Simon Fujiwara (b. 1982 London, United Kingdom) lives and works in Berlin.<br><br>The work of British-Japanese artist Simon Fujiwara offers a unique view into the mechanics of identity construction and the ‘industry of the individual’ in contemporary life. His works emerge from a personal grappling with the contradictions of inherited racial, national, historical, cultural values. In his most ambitious projects that range from a full reconstruction of the Anne Frank House (<strong>Hope House</strong>, 2016–18) to the “re-branding campaign” for his former high school art teacher after a nude media scandal (<strong>Joanne</strong>, 2016), Fujiwara deftly navigates culturally potent topics with enigmatic and surprising approaches that broaden conversations and avoid didacticism. Through his multiple formal strategies, Fujiwara is able to use the tools of our hyper-mediated world—from advertising, museum making to theme park design—to hold a distorted mirror to our contemporary, liberal societies possessed with spectacle, fantasy and authenticity.<br><br>Institutional solo exhibitions include: <b>new work</b>, Kunstinstituut Melly, Rotterdam (2021); <b>Who the Bær</b>, Fondazione Prada, Milan (2021); <b>Hope House</b>, Blaffer Art Museum, Houston, (2020); <b>Joanne</b>, Arken, Ishøj (2019); <b>Revolution</b>, Lafayette Anticipations – Galeries Lafayette Corporate Foundation, Paris, (2018);<br><b>Joanne</b>, Galerie Wedding, Raum für zeitgenössische Kunst, Berlin (2018); <b>Hope House</b>, Kunsthaus Bregenz, Bregenz (2018); <b>Figures in a Landscape</b>, Kunsthalle Düsseldorf, Düsseldorf, (2016), and <b>Joanne</b>, The Photographers' Gallery, London (2016).<br>

Simon Fujiwara (b. 1982 London, United Kingdom) lives and works in Berlin.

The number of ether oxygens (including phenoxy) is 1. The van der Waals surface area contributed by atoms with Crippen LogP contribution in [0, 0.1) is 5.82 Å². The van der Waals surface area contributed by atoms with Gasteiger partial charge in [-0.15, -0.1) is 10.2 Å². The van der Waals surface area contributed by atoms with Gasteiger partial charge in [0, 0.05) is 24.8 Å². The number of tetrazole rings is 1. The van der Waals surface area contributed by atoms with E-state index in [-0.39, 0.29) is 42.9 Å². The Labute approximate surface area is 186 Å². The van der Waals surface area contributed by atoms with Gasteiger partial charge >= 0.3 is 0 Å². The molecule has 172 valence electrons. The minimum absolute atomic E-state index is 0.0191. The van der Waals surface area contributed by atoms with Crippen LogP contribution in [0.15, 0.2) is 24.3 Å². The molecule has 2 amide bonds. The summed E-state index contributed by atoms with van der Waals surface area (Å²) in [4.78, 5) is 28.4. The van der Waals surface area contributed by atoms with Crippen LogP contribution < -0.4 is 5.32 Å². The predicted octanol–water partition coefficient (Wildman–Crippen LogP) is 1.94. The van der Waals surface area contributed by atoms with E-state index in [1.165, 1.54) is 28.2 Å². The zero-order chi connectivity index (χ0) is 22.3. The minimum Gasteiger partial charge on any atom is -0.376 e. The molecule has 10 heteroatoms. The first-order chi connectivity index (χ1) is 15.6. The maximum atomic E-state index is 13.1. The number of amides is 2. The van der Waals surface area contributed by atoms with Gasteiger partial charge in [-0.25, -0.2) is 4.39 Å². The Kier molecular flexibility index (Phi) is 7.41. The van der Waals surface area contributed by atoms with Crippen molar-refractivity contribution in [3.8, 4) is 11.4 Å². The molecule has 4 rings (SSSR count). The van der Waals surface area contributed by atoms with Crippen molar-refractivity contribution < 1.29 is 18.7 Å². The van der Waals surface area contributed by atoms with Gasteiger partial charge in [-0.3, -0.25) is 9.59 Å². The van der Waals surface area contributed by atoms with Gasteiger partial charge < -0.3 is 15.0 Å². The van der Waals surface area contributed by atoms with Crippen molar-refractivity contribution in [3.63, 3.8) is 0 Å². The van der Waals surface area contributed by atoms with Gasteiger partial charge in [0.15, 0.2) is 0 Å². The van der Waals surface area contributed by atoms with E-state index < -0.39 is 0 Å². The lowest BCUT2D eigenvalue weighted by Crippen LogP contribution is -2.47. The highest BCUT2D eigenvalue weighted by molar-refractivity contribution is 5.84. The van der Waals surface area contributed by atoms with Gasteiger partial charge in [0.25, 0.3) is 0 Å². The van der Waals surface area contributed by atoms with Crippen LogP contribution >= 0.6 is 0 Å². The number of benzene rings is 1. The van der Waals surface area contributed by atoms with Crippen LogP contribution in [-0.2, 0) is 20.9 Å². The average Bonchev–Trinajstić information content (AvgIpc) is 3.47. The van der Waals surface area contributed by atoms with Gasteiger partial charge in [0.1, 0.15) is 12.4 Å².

The work of British-Japanese artist Simon Fujiwara offers a unique view into the mechanics of identity construction and the ‘industry of the individual’ in contemporary life. His works emerge from a personal grappling with the contradictions of inherited racial, national, historical, cultural values. In his most ambitious projects that range from a full reconstruction of the Anne Frank House (Hope House, 2016–18) to the “re-branding campaign” for his former high school art teacher after a nude media scandal (Joanne, 2016), Fujiwara deftly navigates culturally potent topics with enigmatic and surprising approaches that broaden conversations and avoid didacticism. Through his multiple formal strategies, Fujiwara is able to use the tools of our hyper-mediated world—from advertising, museum making to theme park design—to hold a distorted mirror to our contemporary, liberal societies possessed with spectacle, fantasy and authenticity.

Institutional solo exhibitions include: new work, Kunstinstituut Melly, Rotterdam (2021); Who the Bær, Fondazione Prada, Milan (2021); Hope House, Blaffer Art Museum, Houston, (2020); Joanne, Arken, Ishøj (2019); Revolution, Lafayette Anticipations – Galeries Lafayette Corporate Foundation, Paris, (2018);
Joanne, Galerie Wedding, Raum für zeitgenössische Kunst, Berlin (2018); Hope House, Kunsthaus Bregenz, Bregenz (2018); Figures in a Landscape, Kunsthalle Düsseldorf, Düsseldorf, (2016), and Joanne, The Photographers' Gallery, London (2016).


© Andrea Rossetti
 

Concurrent Exhibitions

Exhibition view: Simon Fujiwara, new work, Kunstinstituut Melly, Rotterdam, 2021. Photo © Jeroen Lavèn
Simon Fujiwara
new work
Kunstinstituut Melly, Rotterdam
Through September 12, 2021
www.kunstinstituutmelly.nl
 
Exhibition view: Simon Fujiwara, Who the Bær, Fondazione Prada, Milan, 2021. Photo © Andrea Rossetti
Simon Fujiwara
Who the Bær
Fondazione Prada, Milan
Through September 27, 2021
www.fondazioneprada.org
 

Who the Bær on Instagram

Who the Bær can be followed via their official Instagram account @whothebaer, where they post works, interact with users and have previously taken over the Hamburger Kunsthalle Instagram account!
 

Reading Corner

Simon Fujiwara<br>

Simon Fujiwara

Hope House
2018
Publisher: Kunsthaus Bregenz
Languages: English, German

Available here

Simon Fujiwara

Simon Fujiwara

Catalogue
2016
Publisher: HeHe
Languages: English, Japanese

Available here

 

Selected Press

Frieze
Simon Fujiwara’s ‘Cartoonified’ Quest for Identity
by Ana Vukadin
Read it here
The Best Exhibitions to See in Europe this Summer


"Throughout Who’s various iterations, the artist uses humour and irreverence – the show is full of visual puns and wordplay – to keep each new adventure entertaining and to cut through the polarizing nature of current debates on identity politics. By showing us the world via Who’s simplistic lens, Fujiwara exposes the dangers of ignoring nuance when grappling with the complex questions of our time."

— Ana Vukadin for Frieze, June 2021
 
Esther Schipper GmbH, Potsdamer Stra├če 87, 10785 Berlin